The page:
By IQT News posted 17 Nov 2021

(ScienceDaily) Researchers at Osaka University have used a nanoantenna to focus light onto a single semiconductor nanobox. This approach will enhance the utility of quantum repeater technology currently under development for advanced communication and data storage. Such technology is essential to overcoming the limitations of classical computer information for securely sharing information over long distances.
Classical computer information is based on simple on/off readouts. It’s straightforward to use a technology known as a repeater to amplify and retransmit this information over long distances. Quantum information is based on comparatively more complex and secure readouts, such as photon polarization and electron spin. Semiconductor nanoboxes known as quantum dots are materials that researchers have proposed for storing and transferring quantum information. However, quantum repeater technologies have some limitations. Current ways to convert photon-based information to electron-based information are highly inefficient. Overcoming this information conversion and transfer challenge is what the researchers at Osaka University aimed to address.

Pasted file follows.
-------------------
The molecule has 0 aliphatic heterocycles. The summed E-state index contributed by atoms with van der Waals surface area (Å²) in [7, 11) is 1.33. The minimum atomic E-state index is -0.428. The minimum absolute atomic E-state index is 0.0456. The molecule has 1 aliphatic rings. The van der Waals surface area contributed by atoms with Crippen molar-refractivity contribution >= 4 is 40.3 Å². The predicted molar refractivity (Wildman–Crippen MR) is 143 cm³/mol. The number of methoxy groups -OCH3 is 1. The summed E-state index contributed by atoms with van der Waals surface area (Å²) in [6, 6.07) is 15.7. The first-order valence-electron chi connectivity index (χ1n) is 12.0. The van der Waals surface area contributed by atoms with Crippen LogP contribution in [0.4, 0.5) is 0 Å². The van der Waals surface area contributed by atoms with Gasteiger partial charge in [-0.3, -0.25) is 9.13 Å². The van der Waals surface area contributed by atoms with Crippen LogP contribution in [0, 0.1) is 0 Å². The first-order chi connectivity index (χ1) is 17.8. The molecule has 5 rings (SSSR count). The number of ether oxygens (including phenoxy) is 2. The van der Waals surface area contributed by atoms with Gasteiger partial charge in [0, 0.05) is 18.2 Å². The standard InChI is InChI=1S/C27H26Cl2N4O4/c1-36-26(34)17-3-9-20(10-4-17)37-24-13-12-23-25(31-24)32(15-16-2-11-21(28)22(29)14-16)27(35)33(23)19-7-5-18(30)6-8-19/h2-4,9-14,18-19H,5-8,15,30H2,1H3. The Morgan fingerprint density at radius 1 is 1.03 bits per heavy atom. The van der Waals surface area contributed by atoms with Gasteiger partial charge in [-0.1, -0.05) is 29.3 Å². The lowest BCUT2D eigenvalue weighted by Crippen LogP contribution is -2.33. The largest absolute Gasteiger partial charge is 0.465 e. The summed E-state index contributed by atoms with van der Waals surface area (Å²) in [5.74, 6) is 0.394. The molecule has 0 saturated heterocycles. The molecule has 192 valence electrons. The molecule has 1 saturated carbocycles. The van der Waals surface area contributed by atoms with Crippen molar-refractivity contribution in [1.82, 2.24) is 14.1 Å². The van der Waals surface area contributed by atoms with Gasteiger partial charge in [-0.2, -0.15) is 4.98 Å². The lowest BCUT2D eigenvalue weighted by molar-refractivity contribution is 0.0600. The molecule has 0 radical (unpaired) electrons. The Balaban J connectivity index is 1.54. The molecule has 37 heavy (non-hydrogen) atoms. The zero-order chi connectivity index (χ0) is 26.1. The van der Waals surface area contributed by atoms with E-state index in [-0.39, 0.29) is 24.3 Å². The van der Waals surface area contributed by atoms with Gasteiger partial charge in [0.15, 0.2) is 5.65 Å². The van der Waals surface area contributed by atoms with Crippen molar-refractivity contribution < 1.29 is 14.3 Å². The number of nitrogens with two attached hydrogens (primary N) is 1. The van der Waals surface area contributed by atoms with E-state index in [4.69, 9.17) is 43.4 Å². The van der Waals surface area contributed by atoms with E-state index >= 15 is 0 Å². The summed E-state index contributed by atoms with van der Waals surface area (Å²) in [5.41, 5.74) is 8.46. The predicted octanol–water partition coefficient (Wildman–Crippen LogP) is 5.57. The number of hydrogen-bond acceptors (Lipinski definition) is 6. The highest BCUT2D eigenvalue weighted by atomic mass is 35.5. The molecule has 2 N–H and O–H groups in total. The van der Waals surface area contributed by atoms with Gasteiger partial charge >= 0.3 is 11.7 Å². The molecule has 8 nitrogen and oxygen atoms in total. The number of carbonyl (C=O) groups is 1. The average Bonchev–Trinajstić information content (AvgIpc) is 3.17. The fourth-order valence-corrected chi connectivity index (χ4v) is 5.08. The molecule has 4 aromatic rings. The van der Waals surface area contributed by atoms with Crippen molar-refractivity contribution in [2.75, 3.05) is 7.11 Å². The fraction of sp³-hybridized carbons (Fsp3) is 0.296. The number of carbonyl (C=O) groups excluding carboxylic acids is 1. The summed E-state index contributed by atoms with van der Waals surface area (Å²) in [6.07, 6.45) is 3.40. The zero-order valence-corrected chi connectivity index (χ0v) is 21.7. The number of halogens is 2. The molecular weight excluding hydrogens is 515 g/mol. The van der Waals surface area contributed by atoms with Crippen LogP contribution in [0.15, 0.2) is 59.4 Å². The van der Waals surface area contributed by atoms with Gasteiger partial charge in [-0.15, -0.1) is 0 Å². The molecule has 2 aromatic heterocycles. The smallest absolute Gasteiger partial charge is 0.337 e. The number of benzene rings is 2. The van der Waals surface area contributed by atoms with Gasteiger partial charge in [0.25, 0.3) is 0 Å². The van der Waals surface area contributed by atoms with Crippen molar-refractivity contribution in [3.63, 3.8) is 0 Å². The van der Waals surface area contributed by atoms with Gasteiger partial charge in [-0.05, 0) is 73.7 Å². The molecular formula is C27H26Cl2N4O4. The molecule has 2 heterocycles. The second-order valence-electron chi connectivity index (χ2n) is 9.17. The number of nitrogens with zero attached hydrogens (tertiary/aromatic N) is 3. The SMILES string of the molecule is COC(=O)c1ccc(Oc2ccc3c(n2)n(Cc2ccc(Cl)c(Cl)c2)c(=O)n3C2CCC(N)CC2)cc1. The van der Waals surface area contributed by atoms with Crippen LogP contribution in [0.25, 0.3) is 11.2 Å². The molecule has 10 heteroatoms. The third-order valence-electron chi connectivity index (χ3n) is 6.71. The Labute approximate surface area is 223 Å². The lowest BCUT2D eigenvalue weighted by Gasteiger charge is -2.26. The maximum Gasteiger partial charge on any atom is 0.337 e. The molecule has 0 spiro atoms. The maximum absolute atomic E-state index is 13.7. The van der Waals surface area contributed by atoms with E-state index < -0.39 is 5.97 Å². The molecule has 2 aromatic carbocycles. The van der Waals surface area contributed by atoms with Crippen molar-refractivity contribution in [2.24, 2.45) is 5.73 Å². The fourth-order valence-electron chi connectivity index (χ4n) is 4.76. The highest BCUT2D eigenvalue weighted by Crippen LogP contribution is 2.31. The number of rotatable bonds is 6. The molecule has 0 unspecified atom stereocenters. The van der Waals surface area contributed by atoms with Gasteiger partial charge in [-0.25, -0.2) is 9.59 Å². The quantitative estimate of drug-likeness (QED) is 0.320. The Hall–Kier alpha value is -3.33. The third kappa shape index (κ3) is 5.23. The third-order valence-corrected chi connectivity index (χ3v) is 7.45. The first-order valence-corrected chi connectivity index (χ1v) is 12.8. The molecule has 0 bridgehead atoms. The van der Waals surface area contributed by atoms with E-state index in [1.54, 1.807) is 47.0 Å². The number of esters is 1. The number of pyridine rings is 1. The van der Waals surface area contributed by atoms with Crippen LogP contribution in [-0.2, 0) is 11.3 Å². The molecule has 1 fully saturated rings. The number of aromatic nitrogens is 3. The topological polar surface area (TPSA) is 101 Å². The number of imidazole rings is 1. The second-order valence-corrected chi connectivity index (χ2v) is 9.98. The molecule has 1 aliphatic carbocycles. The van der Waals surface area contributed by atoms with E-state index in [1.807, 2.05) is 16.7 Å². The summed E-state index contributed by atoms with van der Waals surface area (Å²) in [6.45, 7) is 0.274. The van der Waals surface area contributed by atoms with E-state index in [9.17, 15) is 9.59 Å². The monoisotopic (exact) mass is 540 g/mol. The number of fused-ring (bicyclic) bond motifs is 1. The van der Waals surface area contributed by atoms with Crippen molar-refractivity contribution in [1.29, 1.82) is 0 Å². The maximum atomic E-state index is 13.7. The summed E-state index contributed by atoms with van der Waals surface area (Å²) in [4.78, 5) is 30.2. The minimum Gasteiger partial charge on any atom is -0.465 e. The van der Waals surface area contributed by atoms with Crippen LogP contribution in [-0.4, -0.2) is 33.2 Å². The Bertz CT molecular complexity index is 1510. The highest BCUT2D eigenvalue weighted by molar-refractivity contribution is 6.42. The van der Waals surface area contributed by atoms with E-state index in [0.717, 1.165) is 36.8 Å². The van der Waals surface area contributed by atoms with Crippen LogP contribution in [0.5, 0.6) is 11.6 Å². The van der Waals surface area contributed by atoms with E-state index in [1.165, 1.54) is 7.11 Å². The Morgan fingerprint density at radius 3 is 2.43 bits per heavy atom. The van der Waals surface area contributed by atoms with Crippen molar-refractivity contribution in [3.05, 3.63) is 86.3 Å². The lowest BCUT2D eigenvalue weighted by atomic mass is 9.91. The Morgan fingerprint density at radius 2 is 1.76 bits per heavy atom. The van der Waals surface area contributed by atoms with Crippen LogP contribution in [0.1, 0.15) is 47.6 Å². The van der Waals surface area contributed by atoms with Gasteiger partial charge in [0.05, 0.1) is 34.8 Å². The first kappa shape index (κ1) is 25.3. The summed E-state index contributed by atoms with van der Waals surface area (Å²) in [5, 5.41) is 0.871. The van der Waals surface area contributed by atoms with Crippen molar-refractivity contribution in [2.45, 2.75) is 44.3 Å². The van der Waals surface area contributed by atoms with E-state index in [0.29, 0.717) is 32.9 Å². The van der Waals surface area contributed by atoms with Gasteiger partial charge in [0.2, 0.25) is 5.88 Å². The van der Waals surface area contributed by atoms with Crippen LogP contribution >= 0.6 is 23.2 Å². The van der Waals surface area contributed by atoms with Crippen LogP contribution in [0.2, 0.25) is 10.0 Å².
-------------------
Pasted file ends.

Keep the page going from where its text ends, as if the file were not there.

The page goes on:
“The efficiency of converting single photons into single electrons in gallium arsenide quantum dots — common materials in quantum communication research — is currently too low,” explains lead author Rio Fukai. “Accordingly, we designed a nanoantenna — consisting of ultra-small concentric rings of gold — to focus light onto a single quantum dot, resulting in a voltage readout from our device.”
The researchers enhanced photon absorption by a factor of up to 9, compared with not using the nanoantenna. These results have important applications. Researchers now have a means of using well-established nano-photonics to advance the prospects of upcoming quantum communication and information networks. By using abstract physics properties such as entanglement and superposition, quantum technology could provide unprecedented information security and data processing in the coming decades.

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